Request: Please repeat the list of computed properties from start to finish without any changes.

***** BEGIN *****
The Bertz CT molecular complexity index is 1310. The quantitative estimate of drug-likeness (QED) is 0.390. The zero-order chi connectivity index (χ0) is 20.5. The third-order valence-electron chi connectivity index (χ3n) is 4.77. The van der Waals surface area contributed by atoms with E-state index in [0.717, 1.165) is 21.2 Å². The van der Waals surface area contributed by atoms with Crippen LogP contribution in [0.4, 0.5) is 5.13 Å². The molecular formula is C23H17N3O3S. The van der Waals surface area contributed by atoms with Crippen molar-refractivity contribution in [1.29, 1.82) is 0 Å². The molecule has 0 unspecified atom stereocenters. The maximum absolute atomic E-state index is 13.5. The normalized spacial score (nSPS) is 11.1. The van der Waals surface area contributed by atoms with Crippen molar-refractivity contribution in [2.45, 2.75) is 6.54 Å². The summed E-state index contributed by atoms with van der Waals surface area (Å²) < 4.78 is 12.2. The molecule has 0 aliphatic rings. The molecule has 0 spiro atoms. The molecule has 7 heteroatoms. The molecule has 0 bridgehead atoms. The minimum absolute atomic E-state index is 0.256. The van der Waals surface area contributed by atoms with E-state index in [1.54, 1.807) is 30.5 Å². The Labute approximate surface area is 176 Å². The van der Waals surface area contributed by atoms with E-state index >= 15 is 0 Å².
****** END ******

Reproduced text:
The Bertz CT molecular complexity index is 1310. The quantitative estimate of drug-likeness (QED) is 0.390. The zero-order chi connectivity index (χ0) is 20.5. The third-order valence-electron chi connectivity index (χ3n) is 4.77. The van der Waals surface area contributed by atoms with E-state index in [0.717, 1.165) is 21.2 Å². The van der Waals surface area contributed by atoms with Crippen LogP contribution in [0.4, 0.5) is 5.13 Å². The molecular formula is C23H17N3O3S. The van der Waals surface area contributed by atoms with Crippen molar-refractivity contribution in [1.29, 1.82) is 0 Å². The molecule has 0 unspecified atom stereocenters. The maximum absolute atomic E-state index is 13.5. The normalized spacial score (nSPS) is 11.1. The van der Waals surface area contributed by atoms with Crippen molar-refractivity contribution in [2.45, 2.75) is 6.54 Å². The summed E-state index contributed by atoms with van der Waals surface area (Å²) < 4.78 is 12.2. The molecule has 0 aliphatic rings. The molecule has 0 spiro atoms. The molecule has 7 heteroatoms. The molecule has 0 bridgehead atoms. The minimum absolute atomic E-state index is 0.256. The van der Waals surface area contributed by atoms with E-state index in [1.54, 1.807) is 30.5 Å². The Labute approximate surface area is 176 Å². The van der Waals surface area contributed by atoms with E-state index >= 15 is 0 Å².